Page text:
After hiking Hailstone Butte in a gale force wind (or 'Mach 2' wind as Gillean Daffern would put it) Wietse and I decided we would try to at least make our way to the bottom slopes of Sentinel Peak if nothing else to get some exercise and figure out the route.
The traverse along the north end of Hailstone Butte was made very difficult by the sheer brunt force of the wind. It conspired with gravity and the slope of the hill to throw us off balance as we tried to walk. Some gusts were so fierce that we could only stand and lean back into the wind, else I think we would have blown clear off the 'butte'! If I go bald in the next few weeks I'll know what caused it! I've been in some really strong winds but this was by far the strongest to date. Any stronger and I would not have felt safe in it.
[Wietse walks towards the north end of Hailstone Butte. Can you see that he's leaning west to stop himself from blowing over?]
[That's some serious leaning! ;-)]
[Looking back at the summit of Hailstone Butte as we exit via the north slopes.]
We really weren't expecting to summit Sentinel Peak under these conditions. The funny thing was that after struggling down the north end of Hailstone in waist deep snow we kind of got used to the warm sunshine on our backs and the wind was much gentler. We started to forget how nasty the gale was and became all optimistic about summiting our second peak for the day.
After a pleasant walk up the approach meadows to Sentinel Peak we started up. The high tree line helped to provide much needed shelter and the wind was almost completely at our backs, pushing us up the mountain! About 10 minutes before the summit we re-entered the hurricane wind but it was way to late to turn back at this point so we basically crawled to the summit. We were in serious danger of blowing down the steep (i.e. sheer cliffs) east flank of the mountain!! After a few quick pictures we headed back down into the fierce teeth of the wind and 15 minutes later sighed with relief as we regained tree line and a bit calmer environs.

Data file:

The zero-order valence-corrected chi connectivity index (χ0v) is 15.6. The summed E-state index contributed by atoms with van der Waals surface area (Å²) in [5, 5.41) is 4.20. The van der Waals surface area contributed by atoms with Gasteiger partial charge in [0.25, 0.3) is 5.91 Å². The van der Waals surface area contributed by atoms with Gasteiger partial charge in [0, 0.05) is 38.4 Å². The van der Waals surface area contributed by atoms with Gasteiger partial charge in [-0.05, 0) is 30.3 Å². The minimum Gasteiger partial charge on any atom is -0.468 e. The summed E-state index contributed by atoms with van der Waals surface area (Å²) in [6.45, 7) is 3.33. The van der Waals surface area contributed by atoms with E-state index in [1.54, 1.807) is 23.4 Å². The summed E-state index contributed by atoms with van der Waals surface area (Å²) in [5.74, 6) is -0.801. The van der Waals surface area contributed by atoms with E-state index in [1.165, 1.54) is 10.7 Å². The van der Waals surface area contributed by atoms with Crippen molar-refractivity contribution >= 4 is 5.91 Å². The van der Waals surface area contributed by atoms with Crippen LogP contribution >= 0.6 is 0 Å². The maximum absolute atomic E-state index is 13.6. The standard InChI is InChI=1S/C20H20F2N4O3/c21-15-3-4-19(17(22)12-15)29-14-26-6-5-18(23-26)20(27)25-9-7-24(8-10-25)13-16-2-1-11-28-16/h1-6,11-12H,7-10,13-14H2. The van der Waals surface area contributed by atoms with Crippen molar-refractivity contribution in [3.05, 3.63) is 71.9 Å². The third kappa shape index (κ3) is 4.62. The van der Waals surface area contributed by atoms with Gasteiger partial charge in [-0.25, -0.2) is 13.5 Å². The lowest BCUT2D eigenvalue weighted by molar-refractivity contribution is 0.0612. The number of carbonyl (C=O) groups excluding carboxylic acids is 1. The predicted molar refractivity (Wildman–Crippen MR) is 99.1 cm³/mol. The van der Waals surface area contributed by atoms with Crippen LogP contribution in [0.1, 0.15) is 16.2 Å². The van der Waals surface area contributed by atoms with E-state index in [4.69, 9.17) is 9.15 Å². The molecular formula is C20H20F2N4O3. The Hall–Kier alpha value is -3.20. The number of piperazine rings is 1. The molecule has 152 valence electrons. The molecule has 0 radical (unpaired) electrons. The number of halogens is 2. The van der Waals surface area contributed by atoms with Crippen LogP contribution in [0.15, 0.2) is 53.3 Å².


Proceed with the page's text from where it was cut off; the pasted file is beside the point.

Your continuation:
[Wietse descends the north slope of Hailstone with part of Plateau Mountain in the background.]
[There was some snow on that north slope...]
[A view ahead. Sentinel Peak is barely visible behind the false summit as seen from the approach valley.]
[Wietse ascending the wind-blasted lower slope of Sentinel.]
[I am not holding my pole outward. I'm simply letting the wind blow it. I'm not kidding! I didn't even dare touch the summit pole for fear that a gust of wind would blow me down the east face of the mountain.]
[Wietse demonstrates the technique for descending against the wind.]
[A large slab avalanche recently came off the east face of Plateau Mountain.]
From this point on we walked back out the approach valley and turned left onto the fire road that also accesses Hailstone Butte. We followed this road as it re-climbed towards the summit and left it for the high col just below the cliffs guarding Hailstone's summit. After regaining all that height we quickly made it back to the car which was thankfully still there and not in Teardrop Pond! A great two peak day, it would be absolutely fantastic with less wind, but that may be wishing for a lot, especially if you chose to tackle it when Calgary is getting a Chinook!
[Mount Burke looks majestic from this angle as we look back from the fire road that curves around the northeast flanks of Hailstone Butte on the way back.]
[Looking back as we regain almost all the height back to the summit of Hailstone on the east side of the mountain. The far one is Sentinel Peak.]
[Our morning tracks are visible beneath the south summit of Hailstone as we head back.]
[Hailstone Butte as seen from the road on the way back (looking back - this is what you see driving in). You can see the col in the upper right of the picture and the avi slopes beneath the cliffs that we negotiated to get there.]